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General Chemistry/Chemical Equilibria/Le Chatelier's Principle

< General Chemistry‎ | Chemical Equilibria

Le Chatelier's PrincipleEdit

Le Chatelier's Principle states that when a system that is in dynamic equilibrium is disrupted in some way, the system will respond with chemical or physical changes to restore a new equilibrium state.

There are several changes that can effect the equilibrium position of a system:

  • Concentration
  • Pressure/Volume
  • Temperature


If the concentrations in a system are changed, Le Chatelier's Principle predicts that the equilibrium position will shift to minimize the change.


For example, let us say that the reaction above is at equilibrium. Adding more reactants (  and  ) will disturb the equilibrium system because it raises the reactant concentration. The system will then produce more products (  and  ) and will decrease the reactant concentration in order to obtain equilibrium again. The system is now at a new equilibrium position, and the change created has been minimized.

The above example shows that increasing the reactants in an equilibrium system favors the products because the system produces more products and reduces the amount of reactants. The table below shows the response of an equilibrium system to changes in concentration:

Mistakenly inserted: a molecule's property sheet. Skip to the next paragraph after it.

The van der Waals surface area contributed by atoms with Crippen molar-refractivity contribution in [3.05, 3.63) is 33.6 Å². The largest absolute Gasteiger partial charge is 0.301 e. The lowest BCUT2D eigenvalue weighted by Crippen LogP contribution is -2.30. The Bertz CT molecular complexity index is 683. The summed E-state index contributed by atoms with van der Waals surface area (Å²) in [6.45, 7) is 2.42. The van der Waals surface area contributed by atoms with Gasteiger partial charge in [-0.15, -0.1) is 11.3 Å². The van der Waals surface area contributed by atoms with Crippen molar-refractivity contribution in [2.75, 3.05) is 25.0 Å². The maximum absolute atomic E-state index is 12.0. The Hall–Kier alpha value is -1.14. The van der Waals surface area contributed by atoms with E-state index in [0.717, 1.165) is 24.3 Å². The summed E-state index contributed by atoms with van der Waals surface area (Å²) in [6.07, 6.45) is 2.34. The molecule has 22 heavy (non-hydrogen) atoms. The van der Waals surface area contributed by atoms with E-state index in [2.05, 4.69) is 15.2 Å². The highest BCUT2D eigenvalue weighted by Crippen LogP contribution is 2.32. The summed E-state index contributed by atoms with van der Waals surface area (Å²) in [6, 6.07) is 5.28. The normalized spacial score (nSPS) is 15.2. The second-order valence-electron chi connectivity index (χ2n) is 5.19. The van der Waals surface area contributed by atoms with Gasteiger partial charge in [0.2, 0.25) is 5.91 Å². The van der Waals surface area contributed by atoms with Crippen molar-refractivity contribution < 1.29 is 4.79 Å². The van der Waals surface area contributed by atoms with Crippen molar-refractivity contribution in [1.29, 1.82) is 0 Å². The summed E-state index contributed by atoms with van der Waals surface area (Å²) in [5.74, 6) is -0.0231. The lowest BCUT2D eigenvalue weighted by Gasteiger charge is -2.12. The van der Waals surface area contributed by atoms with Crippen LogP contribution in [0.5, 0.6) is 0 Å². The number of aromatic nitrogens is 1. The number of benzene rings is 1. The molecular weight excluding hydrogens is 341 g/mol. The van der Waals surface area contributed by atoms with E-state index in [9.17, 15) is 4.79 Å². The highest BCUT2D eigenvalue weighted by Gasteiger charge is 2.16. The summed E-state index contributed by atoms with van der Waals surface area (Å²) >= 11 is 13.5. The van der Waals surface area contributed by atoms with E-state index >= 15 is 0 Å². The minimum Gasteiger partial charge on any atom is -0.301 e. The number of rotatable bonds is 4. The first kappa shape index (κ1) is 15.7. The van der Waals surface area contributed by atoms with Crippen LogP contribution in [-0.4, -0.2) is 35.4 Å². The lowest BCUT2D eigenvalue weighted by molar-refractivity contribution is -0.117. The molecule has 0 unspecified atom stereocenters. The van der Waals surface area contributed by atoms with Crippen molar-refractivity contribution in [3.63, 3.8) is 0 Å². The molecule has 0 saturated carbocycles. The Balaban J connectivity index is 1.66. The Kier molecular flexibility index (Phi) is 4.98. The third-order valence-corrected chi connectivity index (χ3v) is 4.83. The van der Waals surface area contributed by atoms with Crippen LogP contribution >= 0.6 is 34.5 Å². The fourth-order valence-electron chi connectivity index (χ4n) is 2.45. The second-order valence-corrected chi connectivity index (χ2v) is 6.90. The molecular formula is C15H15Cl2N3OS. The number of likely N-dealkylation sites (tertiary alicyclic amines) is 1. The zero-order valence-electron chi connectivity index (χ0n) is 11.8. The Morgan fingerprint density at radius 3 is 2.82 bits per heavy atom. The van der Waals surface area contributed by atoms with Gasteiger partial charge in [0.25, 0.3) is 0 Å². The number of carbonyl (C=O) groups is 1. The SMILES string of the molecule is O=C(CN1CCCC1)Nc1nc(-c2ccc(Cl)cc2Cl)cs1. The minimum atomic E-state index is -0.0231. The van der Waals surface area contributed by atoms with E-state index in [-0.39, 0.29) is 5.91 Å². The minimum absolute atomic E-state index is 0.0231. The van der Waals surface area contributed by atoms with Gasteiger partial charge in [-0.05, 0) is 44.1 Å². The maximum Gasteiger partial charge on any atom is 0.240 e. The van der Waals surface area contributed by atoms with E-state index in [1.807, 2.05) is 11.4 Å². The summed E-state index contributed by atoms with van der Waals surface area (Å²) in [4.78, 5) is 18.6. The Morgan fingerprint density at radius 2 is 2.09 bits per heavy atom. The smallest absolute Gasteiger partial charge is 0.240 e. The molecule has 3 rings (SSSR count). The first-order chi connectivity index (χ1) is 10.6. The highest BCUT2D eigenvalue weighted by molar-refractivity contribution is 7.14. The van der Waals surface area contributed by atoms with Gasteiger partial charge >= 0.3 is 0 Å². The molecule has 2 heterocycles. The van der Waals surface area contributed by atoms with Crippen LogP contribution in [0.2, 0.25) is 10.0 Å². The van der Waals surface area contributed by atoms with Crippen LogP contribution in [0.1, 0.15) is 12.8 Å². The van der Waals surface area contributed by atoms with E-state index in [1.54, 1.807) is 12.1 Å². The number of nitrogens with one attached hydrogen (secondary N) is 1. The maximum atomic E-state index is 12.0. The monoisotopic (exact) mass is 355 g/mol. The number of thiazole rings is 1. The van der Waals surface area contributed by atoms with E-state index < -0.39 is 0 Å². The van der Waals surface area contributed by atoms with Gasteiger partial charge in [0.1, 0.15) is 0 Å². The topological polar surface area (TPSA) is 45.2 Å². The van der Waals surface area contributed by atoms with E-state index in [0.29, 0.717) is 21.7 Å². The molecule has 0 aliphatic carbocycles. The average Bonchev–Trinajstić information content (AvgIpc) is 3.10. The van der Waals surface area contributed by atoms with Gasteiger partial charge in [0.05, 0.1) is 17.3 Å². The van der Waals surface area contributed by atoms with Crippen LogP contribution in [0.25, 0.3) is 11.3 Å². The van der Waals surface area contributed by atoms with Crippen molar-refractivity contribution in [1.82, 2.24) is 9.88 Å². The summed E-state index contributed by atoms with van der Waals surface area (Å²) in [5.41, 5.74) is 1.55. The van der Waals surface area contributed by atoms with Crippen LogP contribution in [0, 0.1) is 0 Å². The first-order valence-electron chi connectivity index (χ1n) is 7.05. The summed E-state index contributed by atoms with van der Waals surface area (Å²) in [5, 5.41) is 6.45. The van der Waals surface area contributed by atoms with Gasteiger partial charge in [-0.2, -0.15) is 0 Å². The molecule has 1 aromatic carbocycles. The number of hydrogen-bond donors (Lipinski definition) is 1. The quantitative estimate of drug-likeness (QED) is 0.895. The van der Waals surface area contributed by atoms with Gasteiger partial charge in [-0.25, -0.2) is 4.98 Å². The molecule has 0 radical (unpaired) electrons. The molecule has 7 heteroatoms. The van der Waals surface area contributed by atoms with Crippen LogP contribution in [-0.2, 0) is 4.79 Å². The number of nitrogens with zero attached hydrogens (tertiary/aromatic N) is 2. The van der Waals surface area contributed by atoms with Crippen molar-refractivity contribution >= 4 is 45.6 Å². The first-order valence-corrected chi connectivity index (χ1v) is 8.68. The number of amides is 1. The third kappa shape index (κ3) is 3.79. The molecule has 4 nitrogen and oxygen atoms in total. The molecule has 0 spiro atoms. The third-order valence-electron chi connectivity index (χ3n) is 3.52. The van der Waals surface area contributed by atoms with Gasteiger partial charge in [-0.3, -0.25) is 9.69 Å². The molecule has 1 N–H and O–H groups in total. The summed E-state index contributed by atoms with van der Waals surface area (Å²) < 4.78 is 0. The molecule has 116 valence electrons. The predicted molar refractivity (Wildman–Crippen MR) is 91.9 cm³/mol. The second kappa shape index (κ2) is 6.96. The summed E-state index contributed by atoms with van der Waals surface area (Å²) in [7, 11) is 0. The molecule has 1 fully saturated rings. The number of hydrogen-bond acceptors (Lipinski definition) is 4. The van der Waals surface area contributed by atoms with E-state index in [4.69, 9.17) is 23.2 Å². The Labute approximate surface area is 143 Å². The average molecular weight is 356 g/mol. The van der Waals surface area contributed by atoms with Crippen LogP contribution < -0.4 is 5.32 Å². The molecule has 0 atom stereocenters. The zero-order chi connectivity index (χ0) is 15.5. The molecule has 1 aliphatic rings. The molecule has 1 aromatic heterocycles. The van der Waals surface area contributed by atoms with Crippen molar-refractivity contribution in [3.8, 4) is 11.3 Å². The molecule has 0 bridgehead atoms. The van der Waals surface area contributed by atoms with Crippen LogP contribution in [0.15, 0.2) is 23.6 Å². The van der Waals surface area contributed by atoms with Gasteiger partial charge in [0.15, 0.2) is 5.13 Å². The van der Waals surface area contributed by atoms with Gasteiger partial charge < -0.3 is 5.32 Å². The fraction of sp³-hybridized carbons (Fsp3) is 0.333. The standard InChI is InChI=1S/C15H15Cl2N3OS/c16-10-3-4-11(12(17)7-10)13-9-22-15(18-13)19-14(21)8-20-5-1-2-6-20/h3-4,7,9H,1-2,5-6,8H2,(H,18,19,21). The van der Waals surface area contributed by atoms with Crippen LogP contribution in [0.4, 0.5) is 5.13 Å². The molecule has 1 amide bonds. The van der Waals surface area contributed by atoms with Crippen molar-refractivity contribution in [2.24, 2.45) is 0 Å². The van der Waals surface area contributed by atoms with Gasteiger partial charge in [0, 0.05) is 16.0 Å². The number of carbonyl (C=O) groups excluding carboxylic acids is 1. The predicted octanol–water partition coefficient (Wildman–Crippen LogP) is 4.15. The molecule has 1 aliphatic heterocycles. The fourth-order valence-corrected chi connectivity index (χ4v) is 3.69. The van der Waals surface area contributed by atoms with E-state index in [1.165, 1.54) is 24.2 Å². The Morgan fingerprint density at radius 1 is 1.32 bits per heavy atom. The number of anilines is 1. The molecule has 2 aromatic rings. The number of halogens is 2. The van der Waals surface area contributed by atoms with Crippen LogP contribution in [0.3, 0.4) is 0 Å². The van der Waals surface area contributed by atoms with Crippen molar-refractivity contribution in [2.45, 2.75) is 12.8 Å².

Change in Concentration System response
Increase reactant Favors products
Decrease reactant Favors reactants
Increase product Favors reactants
Decrease product Favors products


If some the substances in a system are gas, changing their partial pressure is the same as changing their concentrations.

If the volume is increased, the overall pressure decreases (and vice versa). Consider the reaction A + B → 3C. There are three moles of products for every two moles of reactants. The product side has higher pressure than the reactant side. So, if pressure is increased (or volume decreased), equilibrium will shift towards the lower pressure side. Products will be consumed (by the reverse reaction) and reactants will form.

If pressure is decreased (or volume increased), equilibrium will shift towards the higher pressure side.


Changes in concentration, pressure, and volume affect the equilibrium position, but the equilibrium constant Keq is unchanged. These changes can be calculated using the equilibrium expression and known values of Keq and concentrations.

Temperature, however, does change the value of Keq. When given a value of K, you will also be given a temperature because K is dependent on the temperature.

An increase in temperature will favor the endothermic (heat-absorbing) side of a reaction. A decrease in temperature will favor the exothermic (heat-releasing) side of a reaction.

For example, the following reaction is very exothermic:


Because it is exothermic, you can think of it like this:


At room temperature, Keq for this reaction is 3.2 x 1081. If this reaction happens at a very high temperature, what will happen? Less product will form (or maybe the reverse reaction will occur if the temperature is high enough) and Keq will be smaller. What will happen if this reaction occurs at a very low temperature? More product will form and Keq will be larger.